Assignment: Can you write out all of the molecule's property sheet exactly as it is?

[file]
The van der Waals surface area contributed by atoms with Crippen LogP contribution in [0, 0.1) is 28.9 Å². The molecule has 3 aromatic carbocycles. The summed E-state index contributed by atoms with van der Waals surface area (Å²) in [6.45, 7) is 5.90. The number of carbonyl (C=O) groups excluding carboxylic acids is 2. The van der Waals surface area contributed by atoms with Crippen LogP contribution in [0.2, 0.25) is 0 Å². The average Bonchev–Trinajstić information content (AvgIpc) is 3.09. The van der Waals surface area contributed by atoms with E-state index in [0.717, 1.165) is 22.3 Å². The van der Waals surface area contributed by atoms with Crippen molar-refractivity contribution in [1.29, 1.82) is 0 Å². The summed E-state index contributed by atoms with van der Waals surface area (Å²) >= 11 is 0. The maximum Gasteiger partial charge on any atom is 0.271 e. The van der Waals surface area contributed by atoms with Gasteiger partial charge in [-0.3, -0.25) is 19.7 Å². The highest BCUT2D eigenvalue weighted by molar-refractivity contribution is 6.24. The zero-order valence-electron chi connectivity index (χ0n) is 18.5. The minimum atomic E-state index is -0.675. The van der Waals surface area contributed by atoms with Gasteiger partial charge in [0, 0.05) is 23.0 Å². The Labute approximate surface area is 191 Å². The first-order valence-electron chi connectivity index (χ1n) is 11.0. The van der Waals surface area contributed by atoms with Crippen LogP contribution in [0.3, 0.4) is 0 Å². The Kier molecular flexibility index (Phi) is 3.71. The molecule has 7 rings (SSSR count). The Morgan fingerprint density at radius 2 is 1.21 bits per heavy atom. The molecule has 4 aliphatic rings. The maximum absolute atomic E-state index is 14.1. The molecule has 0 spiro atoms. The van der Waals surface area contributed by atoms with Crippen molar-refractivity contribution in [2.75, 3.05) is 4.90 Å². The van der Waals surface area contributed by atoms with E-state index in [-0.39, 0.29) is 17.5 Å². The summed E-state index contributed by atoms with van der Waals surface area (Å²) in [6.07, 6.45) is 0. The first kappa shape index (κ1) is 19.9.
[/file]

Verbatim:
The van der Waals surface area contributed by atoms with Crippen LogP contribution in [0, 0.1) is 28.9 Å². The molecule has 3 aromatic carbocycles. The summed E-state index contributed by atoms with van der Waals surface area (Å²) in [6.45, 7) is 5.90. The number of carbonyl (C=O) groups excluding carboxylic acids is 2. The van der Waals surface area contributed by atoms with Crippen LogP contribution in [0.2, 0.25) is 0 Å². The average Bonchev–Trinajstić information content (AvgIpc) is 3.09. The van der Waals surface area contributed by atoms with E-state index in [0.717, 1.165) is 22.3 Å². The van der Waals surface area contributed by atoms with Crippen molar-refractivity contribution in [1.29, 1.82) is 0 Å². The summed E-state index contributed by atoms with van der Waals surface area (Å²) >= 11 is 0. The maximum Gasteiger partial charge on any atom is 0.271 e. The van der Waals surface area contributed by atoms with Gasteiger partial charge in [-0.3, -0.25) is 19.7 Å². The highest BCUT2D eigenvalue weighted by molar-refractivity contribution is 6.24. The zero-order valence-electron chi connectivity index (χ0n) is 18.5. The minimum atomic E-state index is -0.675. The van der Waals surface area contributed by atoms with Gasteiger partial charge in [0, 0.05) is 23.0 Å². The Labute approximate surface area is 191 Å². The first-order valence-electron chi connectivity index (χ1n) is 11.0. The van der Waals surface area contributed by atoms with Crippen LogP contribution in [0.3, 0.4) is 0 Å². The Kier molecular flexibility index (Phi) is 3.71. The molecule has 7 rings (SSSR count). The Morgan fingerprint density at radius 2 is 1.21 bits per heavy atom. The molecule has 4 aliphatic rings. The maximum absolute atomic E-state index is 14.1. The molecule has 0 spiro atoms. The van der Waals surface area contributed by atoms with Crippen molar-refractivity contribution in [2.75, 3.05) is 4.90 Å². The van der Waals surface area contributed by atoms with E-state index in [-0.39, 0.29) is 17.5 Å². The summed E-state index contributed by atoms with van der Waals surface area (Å²) in [6.07, 6.45) is 0. The first kappa shape index (κ1) is 19.9.